Duncan Thorp considers whether social enterprises need to do more to ensure they are embracing diversity and inclusion
Social enterprises and the third sector are leaders in many ways when it comes to inclusion and diversity.
Indeed many of them exist with a specific social mission to improve lives for socially excluded groups, ethnic minorities and those with disabilities, for example.
However, it’s important not to make assumptions about our success and in fact we should challenge our social enterprise community when it comes to inclusion.
Do people from different backgrounds really feel welcome in our organisations and in our social enterprise community? If we want to find out if minority groups feel excluded then we must ask them.
We also need to be more open about having what are sometimes awkward conversations regarding race and ethnicity, gender identity, disability and other characteristics that make up our communities.
We should all feel able to confidently discuss these issues and challenge uncomfortable truths. Of course it’s equally as important for us all to help give a platform to those without the means to express their voice.
In addition there are other characteristics that are rarely talked about. For example, how can social enterprise workforces reflect the communities they work in? What can we do to encourage people in poorer communities to become social entrepreneurs? Do we really recognise and measure non-visible disabilities or neurodiversity?
Aside from the headline success of women’s leadership of social enterprises (at 65% according to Census 2019), are women otherwise paid less than men in our sector? Are LGBT+ people able to play a full part in our business community? We need to look at board membership as well as staff teams and volunteers to be truly representative.
Currently we don’t have good data on other characteristics in terms of diversity. The only other statistics in the Social Enterprise Census are in terms of economic equality, with good figures on the real Living Wage and small gaps between highest and lowest paid being recorded.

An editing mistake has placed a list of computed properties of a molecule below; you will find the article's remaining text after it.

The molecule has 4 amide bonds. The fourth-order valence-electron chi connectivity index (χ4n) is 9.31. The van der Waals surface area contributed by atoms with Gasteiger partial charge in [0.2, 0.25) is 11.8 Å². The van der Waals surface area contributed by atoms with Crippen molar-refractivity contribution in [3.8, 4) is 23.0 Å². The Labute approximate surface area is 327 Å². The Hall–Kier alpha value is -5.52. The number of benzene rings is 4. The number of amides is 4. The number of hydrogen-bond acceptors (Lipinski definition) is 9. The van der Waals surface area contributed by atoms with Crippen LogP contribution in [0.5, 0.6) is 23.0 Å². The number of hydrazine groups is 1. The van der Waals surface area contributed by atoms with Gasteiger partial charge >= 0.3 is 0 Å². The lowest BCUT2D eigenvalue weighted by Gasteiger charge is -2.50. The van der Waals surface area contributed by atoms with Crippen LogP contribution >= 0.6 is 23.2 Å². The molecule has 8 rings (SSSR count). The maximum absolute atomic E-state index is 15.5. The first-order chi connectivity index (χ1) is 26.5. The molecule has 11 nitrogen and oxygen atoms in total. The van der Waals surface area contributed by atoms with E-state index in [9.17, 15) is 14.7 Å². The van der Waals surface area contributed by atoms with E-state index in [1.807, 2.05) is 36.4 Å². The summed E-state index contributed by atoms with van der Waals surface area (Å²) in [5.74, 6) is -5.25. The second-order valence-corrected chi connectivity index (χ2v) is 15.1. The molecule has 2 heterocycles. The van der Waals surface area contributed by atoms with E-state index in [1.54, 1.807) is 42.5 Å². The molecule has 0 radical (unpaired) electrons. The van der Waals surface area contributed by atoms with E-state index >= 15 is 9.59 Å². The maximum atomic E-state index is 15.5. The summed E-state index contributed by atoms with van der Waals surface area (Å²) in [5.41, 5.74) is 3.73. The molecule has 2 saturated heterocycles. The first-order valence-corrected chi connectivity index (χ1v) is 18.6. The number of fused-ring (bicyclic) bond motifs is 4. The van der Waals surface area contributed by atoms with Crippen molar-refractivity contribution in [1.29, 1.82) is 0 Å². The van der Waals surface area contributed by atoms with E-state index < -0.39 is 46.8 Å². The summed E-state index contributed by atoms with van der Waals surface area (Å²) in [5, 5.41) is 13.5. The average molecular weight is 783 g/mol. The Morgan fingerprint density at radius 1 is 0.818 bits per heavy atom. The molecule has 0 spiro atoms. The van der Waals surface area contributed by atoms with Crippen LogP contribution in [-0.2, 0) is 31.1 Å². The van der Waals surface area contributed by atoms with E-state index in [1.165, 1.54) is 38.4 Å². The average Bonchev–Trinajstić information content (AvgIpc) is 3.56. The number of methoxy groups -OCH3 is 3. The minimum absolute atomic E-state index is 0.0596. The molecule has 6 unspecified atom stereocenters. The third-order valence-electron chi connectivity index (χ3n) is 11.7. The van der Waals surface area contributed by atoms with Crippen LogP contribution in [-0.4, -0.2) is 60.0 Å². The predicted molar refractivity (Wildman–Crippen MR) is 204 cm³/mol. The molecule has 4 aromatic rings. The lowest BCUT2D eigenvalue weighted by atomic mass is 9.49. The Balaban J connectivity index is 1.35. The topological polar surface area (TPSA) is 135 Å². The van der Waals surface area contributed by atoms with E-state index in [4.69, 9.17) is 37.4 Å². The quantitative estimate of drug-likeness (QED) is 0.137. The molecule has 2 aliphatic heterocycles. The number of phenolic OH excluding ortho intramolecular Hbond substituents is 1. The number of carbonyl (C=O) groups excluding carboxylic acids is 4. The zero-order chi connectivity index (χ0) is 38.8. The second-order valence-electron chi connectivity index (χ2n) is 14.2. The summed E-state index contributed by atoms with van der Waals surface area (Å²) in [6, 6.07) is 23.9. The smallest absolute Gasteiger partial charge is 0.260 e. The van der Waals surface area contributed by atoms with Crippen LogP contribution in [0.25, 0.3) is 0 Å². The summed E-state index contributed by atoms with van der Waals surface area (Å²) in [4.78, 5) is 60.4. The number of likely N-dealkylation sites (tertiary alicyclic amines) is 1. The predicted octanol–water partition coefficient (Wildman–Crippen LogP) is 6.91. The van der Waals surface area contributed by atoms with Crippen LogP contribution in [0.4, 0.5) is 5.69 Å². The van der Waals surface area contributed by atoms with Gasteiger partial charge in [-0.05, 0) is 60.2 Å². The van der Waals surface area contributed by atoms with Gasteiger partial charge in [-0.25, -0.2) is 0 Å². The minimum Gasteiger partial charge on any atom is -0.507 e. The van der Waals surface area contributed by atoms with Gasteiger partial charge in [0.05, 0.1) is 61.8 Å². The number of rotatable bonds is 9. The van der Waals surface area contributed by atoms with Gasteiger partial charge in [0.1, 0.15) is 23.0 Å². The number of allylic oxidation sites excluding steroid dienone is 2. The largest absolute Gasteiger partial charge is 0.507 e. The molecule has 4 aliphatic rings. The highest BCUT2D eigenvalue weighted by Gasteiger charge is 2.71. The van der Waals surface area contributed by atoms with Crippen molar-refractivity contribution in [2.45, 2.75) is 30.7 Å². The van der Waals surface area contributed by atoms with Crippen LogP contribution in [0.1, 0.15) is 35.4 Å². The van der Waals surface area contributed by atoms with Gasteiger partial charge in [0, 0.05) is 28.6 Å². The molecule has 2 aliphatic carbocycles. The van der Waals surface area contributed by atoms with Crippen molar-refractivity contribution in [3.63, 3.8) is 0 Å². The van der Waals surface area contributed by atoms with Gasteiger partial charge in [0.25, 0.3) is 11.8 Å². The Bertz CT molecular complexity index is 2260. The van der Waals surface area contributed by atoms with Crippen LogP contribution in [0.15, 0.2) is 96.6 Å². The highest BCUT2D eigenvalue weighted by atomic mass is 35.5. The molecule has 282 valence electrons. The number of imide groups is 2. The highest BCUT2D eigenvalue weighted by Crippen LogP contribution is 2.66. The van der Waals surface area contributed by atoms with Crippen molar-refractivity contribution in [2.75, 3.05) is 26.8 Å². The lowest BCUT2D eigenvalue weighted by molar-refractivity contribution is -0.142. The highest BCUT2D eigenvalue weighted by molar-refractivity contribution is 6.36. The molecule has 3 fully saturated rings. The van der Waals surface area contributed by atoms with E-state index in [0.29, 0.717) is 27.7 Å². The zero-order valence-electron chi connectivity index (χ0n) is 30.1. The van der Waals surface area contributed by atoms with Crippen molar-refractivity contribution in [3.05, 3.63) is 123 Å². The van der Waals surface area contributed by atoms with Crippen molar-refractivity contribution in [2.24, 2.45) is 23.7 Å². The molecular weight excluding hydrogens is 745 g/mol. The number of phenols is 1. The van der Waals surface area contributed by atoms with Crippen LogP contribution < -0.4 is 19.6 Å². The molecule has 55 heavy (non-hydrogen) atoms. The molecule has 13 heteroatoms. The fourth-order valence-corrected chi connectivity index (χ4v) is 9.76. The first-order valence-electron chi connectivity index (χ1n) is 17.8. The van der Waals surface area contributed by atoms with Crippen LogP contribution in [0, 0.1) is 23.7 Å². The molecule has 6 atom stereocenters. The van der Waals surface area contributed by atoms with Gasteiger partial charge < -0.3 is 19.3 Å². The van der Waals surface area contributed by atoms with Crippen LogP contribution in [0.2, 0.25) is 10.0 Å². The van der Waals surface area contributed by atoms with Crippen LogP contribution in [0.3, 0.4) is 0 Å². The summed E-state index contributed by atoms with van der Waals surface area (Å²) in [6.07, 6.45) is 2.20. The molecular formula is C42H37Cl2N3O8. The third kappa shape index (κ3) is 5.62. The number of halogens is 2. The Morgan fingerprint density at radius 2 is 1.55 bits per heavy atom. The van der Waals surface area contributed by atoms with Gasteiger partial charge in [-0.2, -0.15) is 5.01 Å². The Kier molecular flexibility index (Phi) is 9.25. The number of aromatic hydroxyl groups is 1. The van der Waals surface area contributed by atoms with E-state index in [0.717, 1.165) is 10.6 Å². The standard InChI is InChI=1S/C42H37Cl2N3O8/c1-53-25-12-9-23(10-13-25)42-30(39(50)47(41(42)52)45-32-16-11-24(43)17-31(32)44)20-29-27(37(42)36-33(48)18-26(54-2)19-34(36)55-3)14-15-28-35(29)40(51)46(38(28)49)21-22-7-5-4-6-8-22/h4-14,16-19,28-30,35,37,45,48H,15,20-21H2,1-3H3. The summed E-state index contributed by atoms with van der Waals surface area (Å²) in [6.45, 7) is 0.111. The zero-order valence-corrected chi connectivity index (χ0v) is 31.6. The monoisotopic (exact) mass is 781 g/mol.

Social Enterprise Scotland recently hosted a webinar on the topic with a number of expert speakers and an opportunity for participants to discuss the key issues.
Zahra Hedges of the Diversity in Social Enterprise project group has been looking into the issues involved and, alongside others, produced the diversity website. She said:
"I don't think anyone in our sector disagrees with the principles of diversity and inclusion, but it's sometimes easier to talk about than to do effectively.
“At the start of the year Megan Veronesi and I began to work with others across the sector who feel that, while we are very inclusive in the people we support, that doesn't often extend to board or staff positions.
“This is not a new conversation, but we have seen a real momentum building over the summer and would invite everyone who hasn't yet had their say to take part in our short diversity survey."
Many social entrepreneurs are driven to set up social enterprises due to their own experiences and background.
Passion 4 Social CIC is a social enterprise that works on sustainable employment opportunities for people with disabilities or long-term health conditions. Bruce Gunn said:
“As a disabled social entrepreneur, I feel valued and my ideas are welcomed. As a business leader, I am embraced and listened to. However, not everyone with a disability or health condition has my resilience.
“Socially minded people have a certain acceptance of people that are a bit different. But as one in five people in the UK are disabled there are still a lot of improvements that can be made to make people with disabilities or health conditions feel included.
“The social enterprise community feels like my family, I only wish there were more disabled brothers and sisters here.”
It’s clear that the conversation is just getting started. We need to build an inclusive social enterprise community, not simply talk about it.
In the context of the Black Lives Matter movement and an increasing recognition of the human rights of trans people in Scotland, some level of awareness is emerging in wider society.
It’s this challenge that social entrepreneurs and their support bodies need to take forward to really practice the spirit and values of an inclusive business community.
Duncan Thorp is policy and public affairs manager at Social Enterprise Scotland